An Effective Medication for Hot Flashes

An Effective Medication for Hot Flashes

Take-Home Message:

Oxybutynin reduces the frequency and severity of hot flashes among postmenopausal women, including those taking endocrine therapy for breast cancer treatment.

Leon-Ferre, R. A. et. al.

A randomized, double-blind, placebo-controlled trial of oxybutynin (Oxy) for hot flashes (HF): ACCRU study SC-1603.

Abstract GS6-02, San Antonio Breast Cancer Symposium, 2018.

Hot flashes can be debilitating for many women. Often a result of natural menopause, hot flashes are also a common side effect of tamoxifen and aromatase inhibitors. Women who take these medications as part of breast cancer treatment must often cope with this issue. Many women stop the therapy because of intolerable hot flashes. Medical remedies are used with variable success. Oxybutynin is one such remedy.

The investigators selected 150 women who were experiencing hot flashes. About two-thirds of the women were taking endocrine therapy for breast cancer. Each participant rated her hot flashes on a standardized scale. The group was then randomized to lower or higher dose Oxybutynin or placebo. The follow up period was 6 weeks.

The frequency and severity of hot flashes were significantly lower among the women who took Oxybutynin. The higher dose of the medication appeared to be associated with greater efficacy. Women who took Oxybutynin also reported better quality of life versus placebo.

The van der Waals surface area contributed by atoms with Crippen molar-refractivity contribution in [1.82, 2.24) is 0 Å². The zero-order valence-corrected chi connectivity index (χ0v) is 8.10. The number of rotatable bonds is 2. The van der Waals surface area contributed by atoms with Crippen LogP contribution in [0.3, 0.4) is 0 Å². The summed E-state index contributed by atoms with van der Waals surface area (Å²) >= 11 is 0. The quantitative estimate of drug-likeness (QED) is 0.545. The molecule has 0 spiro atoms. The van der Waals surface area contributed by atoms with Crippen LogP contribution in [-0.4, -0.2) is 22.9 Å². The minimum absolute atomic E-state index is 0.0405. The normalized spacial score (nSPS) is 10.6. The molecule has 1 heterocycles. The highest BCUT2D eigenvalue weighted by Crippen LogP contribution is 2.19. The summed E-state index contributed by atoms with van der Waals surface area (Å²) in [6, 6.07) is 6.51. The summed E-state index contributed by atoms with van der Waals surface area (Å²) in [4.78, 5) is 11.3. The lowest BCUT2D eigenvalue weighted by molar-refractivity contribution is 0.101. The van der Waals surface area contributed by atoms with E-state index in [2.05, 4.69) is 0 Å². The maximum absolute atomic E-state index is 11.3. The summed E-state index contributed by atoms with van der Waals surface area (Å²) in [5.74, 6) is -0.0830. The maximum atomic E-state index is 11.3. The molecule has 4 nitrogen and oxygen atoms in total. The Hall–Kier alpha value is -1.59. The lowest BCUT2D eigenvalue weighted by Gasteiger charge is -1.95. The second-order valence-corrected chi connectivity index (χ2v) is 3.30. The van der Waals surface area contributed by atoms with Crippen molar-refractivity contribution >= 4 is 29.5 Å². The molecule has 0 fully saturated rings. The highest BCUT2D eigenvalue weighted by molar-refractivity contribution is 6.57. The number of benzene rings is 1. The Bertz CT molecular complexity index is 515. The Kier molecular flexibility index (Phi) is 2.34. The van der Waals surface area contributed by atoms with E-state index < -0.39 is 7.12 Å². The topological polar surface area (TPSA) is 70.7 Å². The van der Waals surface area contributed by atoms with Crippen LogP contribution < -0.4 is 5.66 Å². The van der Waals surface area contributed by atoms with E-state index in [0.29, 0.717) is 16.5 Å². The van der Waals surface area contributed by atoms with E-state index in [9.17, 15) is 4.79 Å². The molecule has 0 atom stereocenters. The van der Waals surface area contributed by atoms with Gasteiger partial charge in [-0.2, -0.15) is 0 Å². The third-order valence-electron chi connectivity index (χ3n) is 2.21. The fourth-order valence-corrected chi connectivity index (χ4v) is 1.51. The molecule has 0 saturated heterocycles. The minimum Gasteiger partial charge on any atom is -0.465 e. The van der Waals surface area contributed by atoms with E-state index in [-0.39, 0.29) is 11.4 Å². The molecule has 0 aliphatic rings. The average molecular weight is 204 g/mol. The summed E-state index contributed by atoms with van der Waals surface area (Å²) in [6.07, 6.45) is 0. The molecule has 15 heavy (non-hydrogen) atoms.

Reported side effects included stomach pain, confusion, headaches, diarrhea, nausea, dry eyes, dry mouth, constipation and difficulty urinating. However, the rate of cessation of the drug due to adverse effects was equivalent across all three groups.

This study supports the use of Oxybutynin as an effective treatment for hot flashes, including those caused by endocrine therapy for breast cancer. Its side effects were not reported as severe. However, it must be kept in mind that the study period was short, and more significant side effects may appear with longer use. Some women will have contraindications to taking the medication. More investigation, with more women and over a longer time period, is warranted.